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Janet Roberts

Rethinking Autoresponders
By Janet Roberts

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Where would we email publishers be without autoresponders? Those automated email forms that go out hundreds and thousands of times every day save us untold hours of confirming subscriptions and cancellations, sending out everything from advertising rates to article reprints to product literature.

A good autoresponder can be a great friend, but an autoresponder gone amuck can cause lots of legal headaches. Today's tip will help you corral autoresponders for their best use and avoid running afoul of new laws on nuisance email.

If nothing else, it's time to update your autoresponders to comply with the new federal email laws.

When to Use an Autoresponder

At its most basic, an autoresponder is an automated email message that goes out when someone sends a message to its address. The most common ones are subscribe and unsubscribe confirmations, error notices and tech- or customer-support queries.

You can subscribe to an autoresponder service such as GetResponse, AWeber or SendFree, or buy a program, such as Mailloop, to run from your Web site.

Autoresponders save you time and effort on tasks that require a response but don't demand your personal attention. In the last five years, software designers have added lots of features and flexibility to autoresponders, too, so they'll do more than just send text replies.

When you create an autoresponder, try to add value for your recipient without crossing over into information overload.

A subscription-confirmation autoresponse -- the one that goes out after your reader confirms -- should say more than "You have been subscribed." Include these additional bits of information:

  1. Your ezine and company name
  2. Your own name if appropriate, or the editor or publisher
  3. A friendly welcome message that tells the reader what to expect from mailings. How often? What kind of material?
  4. Your Web URL, if you have one
  5. A working opt-out link
  6. Your company's postal address, if your mailings are primarily commercial.

Technically, you don't have to include an opt-out link or a postal address in a transactional email, such as a confirmation, but if you use a template for all of your email messages that does include opt-out code and your address, you don't need to change it just for this kind of mailing.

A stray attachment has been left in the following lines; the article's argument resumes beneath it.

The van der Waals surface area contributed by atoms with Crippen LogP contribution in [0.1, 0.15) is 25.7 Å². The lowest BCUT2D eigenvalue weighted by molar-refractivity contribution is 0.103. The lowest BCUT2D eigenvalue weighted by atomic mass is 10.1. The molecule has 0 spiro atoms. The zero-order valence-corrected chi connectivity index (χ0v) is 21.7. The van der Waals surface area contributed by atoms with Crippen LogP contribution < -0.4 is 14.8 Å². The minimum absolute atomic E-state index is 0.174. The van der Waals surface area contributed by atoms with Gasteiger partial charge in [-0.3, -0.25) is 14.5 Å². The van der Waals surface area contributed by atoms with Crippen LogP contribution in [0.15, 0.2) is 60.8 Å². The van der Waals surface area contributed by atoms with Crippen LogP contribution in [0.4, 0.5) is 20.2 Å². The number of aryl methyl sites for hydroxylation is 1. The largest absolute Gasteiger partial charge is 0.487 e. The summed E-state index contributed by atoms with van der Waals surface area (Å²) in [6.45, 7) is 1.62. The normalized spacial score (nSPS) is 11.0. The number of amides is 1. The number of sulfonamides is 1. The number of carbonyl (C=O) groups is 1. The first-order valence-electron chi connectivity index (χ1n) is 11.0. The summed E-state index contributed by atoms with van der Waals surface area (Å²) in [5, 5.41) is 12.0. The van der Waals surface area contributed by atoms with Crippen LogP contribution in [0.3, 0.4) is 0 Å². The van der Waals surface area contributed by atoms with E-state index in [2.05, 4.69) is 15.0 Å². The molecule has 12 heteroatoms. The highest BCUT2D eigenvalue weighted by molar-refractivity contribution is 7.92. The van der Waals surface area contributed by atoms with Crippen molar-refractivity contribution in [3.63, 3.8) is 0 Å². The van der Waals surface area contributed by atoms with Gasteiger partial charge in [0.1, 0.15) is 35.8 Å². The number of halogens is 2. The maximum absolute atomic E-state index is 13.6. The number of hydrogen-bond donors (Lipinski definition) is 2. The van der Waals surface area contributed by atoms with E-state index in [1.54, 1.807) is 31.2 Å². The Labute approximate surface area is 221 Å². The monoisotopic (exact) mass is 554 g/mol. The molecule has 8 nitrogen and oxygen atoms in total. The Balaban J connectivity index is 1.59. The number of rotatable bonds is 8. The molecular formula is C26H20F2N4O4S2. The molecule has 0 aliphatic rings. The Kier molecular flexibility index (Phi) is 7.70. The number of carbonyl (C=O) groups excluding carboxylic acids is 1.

This is really important if you use autoresponders to distribute product literature, online catalogs or anything else even vaguely commercial.

You'll find more ideas on what to include in autoresponders in the online-resource list at the end of this column.

Autoresponders Run Amuck

I started thinking harder about autoresponders in this new email day and age after I subscribed to an email newsletter whose publisher was also promoting his new e-book. I haven't seen the newsletter yet, but I have gotten three autoresponders, each one more insistent that the last, demanding to know why I haven't bought his e-book yet.

It's one thing to pack a lot of selling power into a series of autoresponders. It's another thing to irritate your customer. You wouldn't get away with that aggression in a face-to-face contact, and certainly not in the email world, where people are much faster to take offense.

Here's a better example: I recently sent a tech-support query to PalmOne, formerly Handspring. I got two autoresponders back almost immediately. One repeated my problem, asking for more information and assigned a ticket number. The second thanked me for sending in a request and gave me a $10 coupon for products at the site.

The other abuse comes from publishers or marketers who save the email addresses that send messages to their autoresponders or fill out a Web form, and then use them to send ads or solicit subscriptions.

That has never been a best practice, and under CAN-SPAM, it could be illegal. If you retain those addresses for any It's not a best practice to do anything with an email address sent to an autoresponder except to fulfill the request, and under CAN-SPAM, it's probably illegal.

Get rid of them, or segregate them from your other mailing lists and use them for no other purpose.

Online Resources

See "Reviewing All of Your Customer Contacts" for more ideas on what to put in an autoresponder.

Seach for articles about autoresponders, their uses and abuses, in our article archive.

Autoresponder-Review is an online autoresponder encyclopedia, with recommendations, tips and advice.

Ezine-Tips for January 27, 2004

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